It is in this section that Wilfred Owen shows how the man was now experiencing his final moments, as the ‘white eyes (were writhing) in his face’ and ‘like a devil’s sick of sin.’ The hideous comparisons that follow are sure to live in the memory of anyone actually witnessing the event, and Owen captures them superbly (in literary terms) as he says ‘obscene as cancer, bitter as the cud.’ This is a very in-your-face image, showing the horrid substances issuing from the soldier’s mouth, as his lungs begin to completely disintegrate and he loses control of throat muscles. The descriptions of the soldier’s condition are aimed into shocking the reader, many of whom would be the British public, into turning against the war. This is shown as Wilfred addresses ‘my friend,’ in line 25.
This is actually Jessie Pope, who wrote many patriotic poems encouraging young men, much like Owen, to sign up and ‘do their duty.’ Owen was completely disgusted by the way war was portrayed towards the masses in Pope’s well-known poem Who’s for the Game? and wanted to change the opinions of the public and show them what war was really like, for the common, light infantry foot soldier. He says, ‘my friend, you would not tell with such high zest,’ meaning that Pope wouldn’t think the way she did if she knew the true extent of the suffering. To end the poem, Wilfred Owen uses a controversial and slightly outlandish term, lie. This is especially bizarre as it is criticizing the beliefs of at least 80% of Britons at the time, including the monarch, government and high-ranking officials in the military. To put it in context (literally) the ending goes: The old Lie: Dulce et Decorum est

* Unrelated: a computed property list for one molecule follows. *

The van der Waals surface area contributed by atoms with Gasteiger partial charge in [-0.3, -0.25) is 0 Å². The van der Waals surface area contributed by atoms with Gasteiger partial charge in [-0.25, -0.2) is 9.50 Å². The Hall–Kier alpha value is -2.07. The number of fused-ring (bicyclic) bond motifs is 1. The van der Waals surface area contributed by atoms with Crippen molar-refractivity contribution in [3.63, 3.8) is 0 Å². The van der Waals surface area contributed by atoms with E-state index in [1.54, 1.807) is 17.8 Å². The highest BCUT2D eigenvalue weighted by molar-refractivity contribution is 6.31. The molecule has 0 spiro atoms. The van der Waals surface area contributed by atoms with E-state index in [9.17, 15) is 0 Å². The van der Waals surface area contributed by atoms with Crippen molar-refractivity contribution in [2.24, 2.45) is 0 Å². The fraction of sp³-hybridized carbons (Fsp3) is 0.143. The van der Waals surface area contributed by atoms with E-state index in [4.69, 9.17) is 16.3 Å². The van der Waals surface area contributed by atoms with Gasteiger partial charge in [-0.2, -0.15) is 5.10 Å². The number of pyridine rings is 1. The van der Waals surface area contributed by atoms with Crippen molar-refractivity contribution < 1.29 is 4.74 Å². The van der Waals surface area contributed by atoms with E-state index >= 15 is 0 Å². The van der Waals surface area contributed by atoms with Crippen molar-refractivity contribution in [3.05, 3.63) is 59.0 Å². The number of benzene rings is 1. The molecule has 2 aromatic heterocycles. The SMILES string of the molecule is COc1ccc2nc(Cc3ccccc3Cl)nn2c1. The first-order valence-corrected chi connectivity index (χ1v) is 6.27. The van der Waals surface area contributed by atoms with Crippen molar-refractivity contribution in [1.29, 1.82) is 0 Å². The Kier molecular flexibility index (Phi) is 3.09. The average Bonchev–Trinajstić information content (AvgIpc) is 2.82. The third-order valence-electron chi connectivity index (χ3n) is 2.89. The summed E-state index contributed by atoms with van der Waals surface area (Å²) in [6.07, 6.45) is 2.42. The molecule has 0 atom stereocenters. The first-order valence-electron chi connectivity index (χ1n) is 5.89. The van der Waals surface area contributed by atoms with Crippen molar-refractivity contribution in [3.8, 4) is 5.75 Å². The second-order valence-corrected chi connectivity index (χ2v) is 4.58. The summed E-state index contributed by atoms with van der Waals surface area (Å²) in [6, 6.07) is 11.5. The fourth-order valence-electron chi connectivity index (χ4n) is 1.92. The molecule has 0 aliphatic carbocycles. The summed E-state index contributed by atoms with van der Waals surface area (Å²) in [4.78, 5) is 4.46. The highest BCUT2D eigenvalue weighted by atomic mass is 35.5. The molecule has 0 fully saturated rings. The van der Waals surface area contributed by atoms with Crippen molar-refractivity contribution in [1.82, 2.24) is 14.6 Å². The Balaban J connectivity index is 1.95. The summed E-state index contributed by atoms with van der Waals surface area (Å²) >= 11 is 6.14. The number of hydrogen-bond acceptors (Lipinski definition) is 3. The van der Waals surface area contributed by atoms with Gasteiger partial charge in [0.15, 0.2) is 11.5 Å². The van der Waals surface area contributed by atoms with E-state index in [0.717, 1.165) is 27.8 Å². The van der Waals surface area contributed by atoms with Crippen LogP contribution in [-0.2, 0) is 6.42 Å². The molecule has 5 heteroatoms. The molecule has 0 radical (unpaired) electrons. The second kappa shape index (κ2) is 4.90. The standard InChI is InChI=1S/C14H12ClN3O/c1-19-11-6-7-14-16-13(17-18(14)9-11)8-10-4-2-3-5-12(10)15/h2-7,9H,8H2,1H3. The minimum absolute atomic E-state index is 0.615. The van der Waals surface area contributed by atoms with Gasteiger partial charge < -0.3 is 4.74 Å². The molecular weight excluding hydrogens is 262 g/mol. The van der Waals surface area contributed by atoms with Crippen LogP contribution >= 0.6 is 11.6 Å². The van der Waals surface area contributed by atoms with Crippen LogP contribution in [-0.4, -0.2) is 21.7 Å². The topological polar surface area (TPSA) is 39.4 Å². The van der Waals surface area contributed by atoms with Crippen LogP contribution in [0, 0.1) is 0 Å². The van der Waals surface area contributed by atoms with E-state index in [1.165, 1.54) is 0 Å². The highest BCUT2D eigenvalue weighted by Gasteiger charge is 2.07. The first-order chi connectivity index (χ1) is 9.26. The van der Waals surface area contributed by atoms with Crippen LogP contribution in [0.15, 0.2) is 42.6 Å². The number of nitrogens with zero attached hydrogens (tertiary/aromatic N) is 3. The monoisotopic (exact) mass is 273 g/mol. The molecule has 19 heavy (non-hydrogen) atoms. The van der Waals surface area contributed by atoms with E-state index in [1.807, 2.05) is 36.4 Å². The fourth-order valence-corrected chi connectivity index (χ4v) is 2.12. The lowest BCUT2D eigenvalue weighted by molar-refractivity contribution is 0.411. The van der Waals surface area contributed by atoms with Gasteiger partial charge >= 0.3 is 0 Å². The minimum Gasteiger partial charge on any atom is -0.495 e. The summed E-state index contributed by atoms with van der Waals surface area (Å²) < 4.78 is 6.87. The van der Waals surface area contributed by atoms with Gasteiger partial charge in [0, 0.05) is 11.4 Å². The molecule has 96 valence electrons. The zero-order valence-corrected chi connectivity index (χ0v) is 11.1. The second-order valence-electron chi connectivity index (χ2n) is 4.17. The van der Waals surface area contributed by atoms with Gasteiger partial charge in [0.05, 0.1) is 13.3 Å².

Pro patria mori.
This means, in English:
The old Lie: it is sweet and right
To die for your country.
To conclude, I have a few more comments to make about the effect of the poem on the public. Owen always strongly believed that there was no glory or pride involved in dying at war. People are told they will be proud to fight, but this is actually all a propaganda scheme to recruit soldiers. In no better way could he have expressed this than in the ending to Dulce et Decorum est. People would be more touched by this poem, had it have been published at the time, not three years later, after Owen’s death. The soldiers are presented in general, as pieces of a toy set. They fight for higher ranking people, in wars that are not, in Owen’s beliefs, fought for the benefit of the people. And obviously, it is the low-paid, life-risking foot soldier that is affected most.